Developing Student Digital Portfolios

Educator monitors the progression of student learning by facilitating the design of digital portfolios.
Made by Jacobs Institute for Innovation in Learning at USD
Earn Graduate Credit
Graduate-level credit is available for this micro-credential. You can apply for credit through one of our university partners after successfully completing the micro-credential.
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About this Micro-credential

Key Method

Teachers create opportunities for students to revise their work, reflect on what they’ve created, and publish what they’ve learned through the creation of digital portfolios.

Method Components

Suggested strategies for portfolio development

  • Students should be guided to evaluate and identify their “best” work based on a learning target.
  • Students should document their process in creating the final piece.
  • Any brainstorming documents, drafts, feedback, or other process illustrations should be scanned in and displayed with a description of the work and the reflection questions below.
  • Students should keep their digital portfolio organized by different tabs indicating grade levels, even subjects, if necessary.

Example reflection questions for students

  • After drafts of work, ask students to reflect on:

- What can I celebrate?

- What changes will I make and why?

- What did I learn from this learning experience? From my struggles and successes?

Research & Resources

Supporting Research

  • Barrett, Helen C. "Using Electronic Portfolios for Formative/Classroom-based Assessment."Classroom Connect Connected Newsletter13.2 (2006),

    Digital portfolios can be used as formative and summative assessment tools. The teacher and student need to set a clear purpose around digital portfolios, as the purpose will guide the content, creation, and evaluation process.

  • Renwick, Matt. “How Do Digital Portfolios Help Students Learn?” Powerful Learning Practice, blog post, 2015,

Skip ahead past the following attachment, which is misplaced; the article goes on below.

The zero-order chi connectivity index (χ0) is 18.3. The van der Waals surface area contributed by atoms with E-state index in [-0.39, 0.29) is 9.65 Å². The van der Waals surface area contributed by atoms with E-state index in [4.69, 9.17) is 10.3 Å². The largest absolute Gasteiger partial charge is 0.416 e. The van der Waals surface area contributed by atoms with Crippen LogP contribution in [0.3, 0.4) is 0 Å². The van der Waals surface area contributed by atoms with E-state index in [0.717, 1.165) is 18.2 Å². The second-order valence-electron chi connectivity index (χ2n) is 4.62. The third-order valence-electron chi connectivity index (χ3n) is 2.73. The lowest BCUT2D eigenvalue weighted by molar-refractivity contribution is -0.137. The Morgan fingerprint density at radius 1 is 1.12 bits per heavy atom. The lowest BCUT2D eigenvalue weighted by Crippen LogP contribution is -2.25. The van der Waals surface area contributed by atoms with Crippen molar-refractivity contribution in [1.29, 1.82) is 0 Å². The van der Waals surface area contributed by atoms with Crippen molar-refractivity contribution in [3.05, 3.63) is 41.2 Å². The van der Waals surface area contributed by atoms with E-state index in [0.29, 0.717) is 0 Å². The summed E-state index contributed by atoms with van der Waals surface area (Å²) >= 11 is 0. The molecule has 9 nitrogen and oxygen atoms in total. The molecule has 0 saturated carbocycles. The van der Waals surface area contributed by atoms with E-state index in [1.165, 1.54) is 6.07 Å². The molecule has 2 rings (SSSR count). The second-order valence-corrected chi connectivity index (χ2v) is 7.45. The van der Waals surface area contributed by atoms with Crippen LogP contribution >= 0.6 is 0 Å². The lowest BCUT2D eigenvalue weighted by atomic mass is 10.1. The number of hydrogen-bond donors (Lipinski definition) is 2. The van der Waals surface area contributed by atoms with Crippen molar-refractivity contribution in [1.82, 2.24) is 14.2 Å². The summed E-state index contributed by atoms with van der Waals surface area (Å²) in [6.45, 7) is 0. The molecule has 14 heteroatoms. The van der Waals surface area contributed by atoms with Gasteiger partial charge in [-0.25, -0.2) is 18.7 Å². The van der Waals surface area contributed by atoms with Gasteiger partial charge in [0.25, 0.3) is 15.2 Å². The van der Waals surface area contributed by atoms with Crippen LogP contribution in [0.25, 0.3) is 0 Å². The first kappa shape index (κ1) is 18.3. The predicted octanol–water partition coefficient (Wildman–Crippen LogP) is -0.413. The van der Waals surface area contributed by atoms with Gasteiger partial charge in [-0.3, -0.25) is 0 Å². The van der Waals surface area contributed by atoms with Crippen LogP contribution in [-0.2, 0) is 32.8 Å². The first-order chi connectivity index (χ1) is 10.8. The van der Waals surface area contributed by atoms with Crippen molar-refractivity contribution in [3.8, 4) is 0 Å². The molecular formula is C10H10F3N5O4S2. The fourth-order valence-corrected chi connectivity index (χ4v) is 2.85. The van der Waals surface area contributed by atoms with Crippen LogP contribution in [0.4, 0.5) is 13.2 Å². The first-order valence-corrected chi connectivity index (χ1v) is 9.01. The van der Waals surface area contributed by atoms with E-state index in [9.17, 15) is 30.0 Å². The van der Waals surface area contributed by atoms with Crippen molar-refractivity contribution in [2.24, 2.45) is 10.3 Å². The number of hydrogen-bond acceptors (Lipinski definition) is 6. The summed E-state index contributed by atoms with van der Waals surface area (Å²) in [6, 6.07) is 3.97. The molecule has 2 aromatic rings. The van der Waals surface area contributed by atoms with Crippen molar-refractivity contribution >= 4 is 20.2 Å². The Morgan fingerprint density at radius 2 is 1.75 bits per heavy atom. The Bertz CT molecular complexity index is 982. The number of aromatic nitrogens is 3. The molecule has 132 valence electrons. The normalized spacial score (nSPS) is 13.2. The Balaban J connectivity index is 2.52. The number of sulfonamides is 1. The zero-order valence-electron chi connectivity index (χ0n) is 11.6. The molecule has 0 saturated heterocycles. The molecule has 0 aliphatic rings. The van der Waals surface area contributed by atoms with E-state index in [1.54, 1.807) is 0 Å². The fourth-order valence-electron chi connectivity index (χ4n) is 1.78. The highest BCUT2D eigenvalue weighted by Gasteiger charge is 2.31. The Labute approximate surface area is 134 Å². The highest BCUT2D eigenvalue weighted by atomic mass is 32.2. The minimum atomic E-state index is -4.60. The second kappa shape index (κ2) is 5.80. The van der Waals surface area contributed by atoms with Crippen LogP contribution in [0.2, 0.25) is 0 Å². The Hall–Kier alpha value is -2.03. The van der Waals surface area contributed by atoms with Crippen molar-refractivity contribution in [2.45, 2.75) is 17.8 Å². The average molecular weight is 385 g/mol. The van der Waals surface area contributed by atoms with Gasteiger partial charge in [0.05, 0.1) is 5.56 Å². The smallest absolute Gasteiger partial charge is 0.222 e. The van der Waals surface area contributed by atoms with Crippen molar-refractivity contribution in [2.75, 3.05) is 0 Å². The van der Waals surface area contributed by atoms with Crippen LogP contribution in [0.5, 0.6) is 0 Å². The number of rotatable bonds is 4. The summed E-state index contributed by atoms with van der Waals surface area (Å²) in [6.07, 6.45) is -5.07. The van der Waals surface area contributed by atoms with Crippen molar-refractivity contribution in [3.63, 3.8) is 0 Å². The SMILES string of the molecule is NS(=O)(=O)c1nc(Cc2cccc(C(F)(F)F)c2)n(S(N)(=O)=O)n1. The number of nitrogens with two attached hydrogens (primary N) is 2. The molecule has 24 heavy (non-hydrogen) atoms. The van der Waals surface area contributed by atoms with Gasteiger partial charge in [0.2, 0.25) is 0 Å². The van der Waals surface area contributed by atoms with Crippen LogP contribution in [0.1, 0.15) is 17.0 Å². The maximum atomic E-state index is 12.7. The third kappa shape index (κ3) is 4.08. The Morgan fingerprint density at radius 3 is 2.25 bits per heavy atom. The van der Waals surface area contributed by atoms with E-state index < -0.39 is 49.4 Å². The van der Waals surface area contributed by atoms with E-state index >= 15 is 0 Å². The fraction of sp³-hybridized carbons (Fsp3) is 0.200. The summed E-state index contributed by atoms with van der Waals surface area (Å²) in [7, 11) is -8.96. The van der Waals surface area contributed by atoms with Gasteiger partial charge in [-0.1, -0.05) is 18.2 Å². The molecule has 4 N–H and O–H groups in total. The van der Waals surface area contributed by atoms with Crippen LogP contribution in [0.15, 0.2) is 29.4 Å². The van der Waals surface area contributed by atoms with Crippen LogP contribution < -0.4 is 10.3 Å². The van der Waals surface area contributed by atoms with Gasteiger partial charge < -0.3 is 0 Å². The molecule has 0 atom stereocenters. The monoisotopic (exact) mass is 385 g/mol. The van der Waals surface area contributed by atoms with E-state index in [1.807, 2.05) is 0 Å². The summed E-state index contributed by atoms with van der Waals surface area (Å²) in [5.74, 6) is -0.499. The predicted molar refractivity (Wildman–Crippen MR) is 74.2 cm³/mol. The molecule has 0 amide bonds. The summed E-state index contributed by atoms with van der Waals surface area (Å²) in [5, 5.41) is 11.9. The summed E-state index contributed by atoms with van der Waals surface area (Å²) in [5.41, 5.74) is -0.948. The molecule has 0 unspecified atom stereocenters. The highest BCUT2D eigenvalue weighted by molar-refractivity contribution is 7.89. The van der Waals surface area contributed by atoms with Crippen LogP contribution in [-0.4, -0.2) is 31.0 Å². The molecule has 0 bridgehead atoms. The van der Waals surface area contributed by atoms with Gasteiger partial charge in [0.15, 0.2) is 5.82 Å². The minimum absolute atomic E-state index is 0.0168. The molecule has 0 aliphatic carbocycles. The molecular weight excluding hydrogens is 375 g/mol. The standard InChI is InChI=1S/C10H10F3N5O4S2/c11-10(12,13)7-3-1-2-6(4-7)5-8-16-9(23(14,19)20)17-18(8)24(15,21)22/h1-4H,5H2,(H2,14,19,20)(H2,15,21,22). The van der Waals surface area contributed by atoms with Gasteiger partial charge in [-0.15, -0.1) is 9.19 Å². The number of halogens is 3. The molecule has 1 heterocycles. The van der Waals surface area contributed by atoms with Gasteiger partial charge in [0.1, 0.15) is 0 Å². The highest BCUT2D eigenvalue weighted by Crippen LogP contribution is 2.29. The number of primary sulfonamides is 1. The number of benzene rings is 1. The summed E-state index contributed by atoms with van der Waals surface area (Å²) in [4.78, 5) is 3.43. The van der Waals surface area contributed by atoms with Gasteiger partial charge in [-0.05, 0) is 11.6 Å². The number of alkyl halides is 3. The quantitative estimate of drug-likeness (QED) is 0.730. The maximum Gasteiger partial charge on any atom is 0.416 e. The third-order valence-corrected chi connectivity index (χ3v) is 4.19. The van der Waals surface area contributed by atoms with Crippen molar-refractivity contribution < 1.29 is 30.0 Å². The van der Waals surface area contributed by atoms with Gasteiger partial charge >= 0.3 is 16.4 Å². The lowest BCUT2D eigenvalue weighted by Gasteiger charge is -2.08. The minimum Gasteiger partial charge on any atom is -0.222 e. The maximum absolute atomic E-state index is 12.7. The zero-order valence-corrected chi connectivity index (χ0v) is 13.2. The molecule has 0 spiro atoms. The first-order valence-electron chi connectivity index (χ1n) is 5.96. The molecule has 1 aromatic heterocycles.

Digital portfolios can provide what no other assessment tool can: real, minimally processed artifacts of learning. Technology used in this format is the closest an educator will get to knowing what students can really know and do through the students’ heart and mind.


Submission Requirements

Submission Guidelines & Evaluation Criteria

To earn this micro-credential, you must receive a passing evaluation for Parts 1 and 3 and an Exemplary score for Part 2.

Part 1. Overview questions

(300-word limit)

  • Please indicate what items you had students display in their digital portfolio, the learning objective supporting those items, the reason these items were chosen, and how you scored students on their digital portfolios, including requirements and assessment strategy.

Part 2. Work examples/artifacts

Submit links to at least three samples of your students’ digital portfolios.

Part 3. Reflection

Provide a reflection on what you learned, using the following questions as guidance (300-word limit):

  • What have you learned about the process of student learning and assessment through the use of student portfolios? Moving forward, how might what you have learned affect your practice?

Except where otherwise noted, this work is licensed under:
Creative Commons Attribution-NonCommercial-NoDerivatives 4.0 International (CC BY-NC-ND 4.0)


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How to prepare for and earn this micro-credential - in a downloadable PDF document

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